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Organizational Decision Making: An Information Aggregation View

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  • Felipe A. Csaszar

    () (Stephen M. Ross School of Business, University of Michigan, Ann Arbor, Michigan 48109)

  • J. P. Eggers

    () (Stern School of Business, New York University, New York, New York 10012)

Abstract

We study four information aggregation structures commonly used by organizations to evaluate opportunities: individual decision making, delegation to experts, majority voting, and averaging of opinions. Using a formal mathematical model, we investigate how the performance of each of these structures is contingent upon the breadth of knowledge within the firm and changes in the environment. Our model builds on work in the Carnegie tradition and in the group and behavioral decision-making literatures. We use the model to explore when delegation is preferable to other structures, such as voting and averaging. Our model shows that delegation is the most effective structure when there is diversity of expertise, when accurate delegation is possible, and when there is a good fit between the firm's knowledge and the knowledge required by the environment. Otherwise, depending on the knowledge breadth of the firm, voting or averaging may be the most effective structure. Finally, we use our model to shed light on which structures are more robust to radical environmental change and when crowd-based decision making may outperform delegation. This paper was accepted by Jesper Sørensen, organizations.

Suggested Citation

  • Felipe A. Csaszar & J. P. Eggers, 2013. "Organizational Decision Making: An Information Aggregation View," Management Science, INFORMS, vol. 59(10), pages 2257-2277, October.
  • Handle: RePEc:inm:ormnsc:v:59:y:2013:i:10:p:2257-2277
    DOI: 10.1287/mnsc.1120.1698
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    File URL: http://dx.doi.org/10.1287/mnsc.1120.1698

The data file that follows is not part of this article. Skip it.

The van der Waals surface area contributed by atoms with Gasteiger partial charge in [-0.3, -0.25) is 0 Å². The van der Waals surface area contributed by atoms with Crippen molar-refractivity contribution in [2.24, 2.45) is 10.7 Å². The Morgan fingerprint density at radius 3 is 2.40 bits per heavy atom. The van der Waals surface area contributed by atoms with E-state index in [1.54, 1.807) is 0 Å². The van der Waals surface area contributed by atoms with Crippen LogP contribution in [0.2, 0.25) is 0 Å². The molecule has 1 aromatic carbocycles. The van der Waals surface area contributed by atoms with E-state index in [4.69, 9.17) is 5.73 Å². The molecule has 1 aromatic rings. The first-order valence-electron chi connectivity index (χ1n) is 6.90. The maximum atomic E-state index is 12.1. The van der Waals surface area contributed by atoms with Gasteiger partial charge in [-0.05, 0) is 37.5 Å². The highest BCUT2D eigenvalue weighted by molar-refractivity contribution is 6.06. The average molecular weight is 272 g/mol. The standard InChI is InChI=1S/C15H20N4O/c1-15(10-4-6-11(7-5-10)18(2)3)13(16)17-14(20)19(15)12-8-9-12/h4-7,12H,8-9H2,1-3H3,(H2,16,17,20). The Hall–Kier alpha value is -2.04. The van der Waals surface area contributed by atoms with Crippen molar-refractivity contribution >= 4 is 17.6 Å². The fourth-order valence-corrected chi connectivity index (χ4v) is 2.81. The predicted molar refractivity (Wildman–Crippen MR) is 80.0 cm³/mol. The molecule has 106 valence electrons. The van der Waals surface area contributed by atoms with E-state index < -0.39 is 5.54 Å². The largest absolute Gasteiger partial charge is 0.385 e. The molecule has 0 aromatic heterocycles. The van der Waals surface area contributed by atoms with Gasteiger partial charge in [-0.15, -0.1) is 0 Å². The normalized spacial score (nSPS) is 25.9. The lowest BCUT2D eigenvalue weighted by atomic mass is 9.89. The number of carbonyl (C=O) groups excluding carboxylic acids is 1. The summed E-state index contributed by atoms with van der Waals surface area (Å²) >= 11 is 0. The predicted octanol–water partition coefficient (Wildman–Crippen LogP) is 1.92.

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    References listed on IDEAS

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    Cited by:

    1. Nektarios Oraiopoulos & Stylianos Kavadias, 2020. "Is Diversity (Un-)Biased? Project Selection Decisions in Executive Committees," Manufacturing & Service Operations Management, INFORMS, vol. 22(5), pages 906-924, September.
    2. Hart E. Posen & Sangyoon Yi & Jeho Lee, 2020. "A contingency perspective on imitation strategies: When is “benchmarking” ineffective?," Strategic Management Journal, Wiley Blackwell, vol. 41(2), pages 198-221, February.
    3. Xingguang Chen & Zhentao Zhu, 2019. "Interactional Effects Between Individual Heterogeneity and Collective Behavior in Complex Organizational Systems," Computational Economics, Springer;Society for Computational Economics, vol. 53(1), pages 289-313, January.
    4. Tigran Melkonyan & Zvi Safra, 2016. "Intrinsic Variability in Group and Individual Decision Making," Management Science, INFORMS, vol. 62(9), pages 2651-2667, September.
    5. Felipe A. Csaszar, 2018. "What Makes a Decision Strategic? Strategic Representations," Strategy Science, INFORMS, vol. 3(4), pages 606-619, December.
    6. Majid Karimi & Stanko Dimitrov, 2018. "On the Road to Making Science of “Art”: Risk Bias in Market Scoring Rules," Decision Analysis, INFORMS, vol. 15(2), pages 72-89, June.
    7. Felipe A. Csaszar & Daniella Laureiro-Martínez, 2018. "Individual and Organizational Antecedents of Strategic Foresight: A Representational Approach," Strategy Science, INFORMS, vol. 3(3), pages 513-532, September.
    8. John Joseph & Ronald Klingebiel & Alex James Wilson, 2016. "Organizational Structure and Performance Feedback: Centralization, Aspirations, and Termination Decisions," Organization Science, INFORMS, vol. 27(5), pages 1065-1083, October.
    9. Felipe A. Csaszar & Daniel A. Levinthal, 2016. "Mental representation and the discovery of new strategies," Strategic Management Journal, Wiley Blackwell, vol. 37(10), pages 2031-2049, October.
    10. Karen Chinander Dye & J. P. Eggers & Zur Shapira, 2014. "Trade-offs in a Tempest: Stakeholder Influence on Hurricane Evacuation Decisions," Organization Science, INFORMS, vol. 25(4), pages 1009-1025, August.

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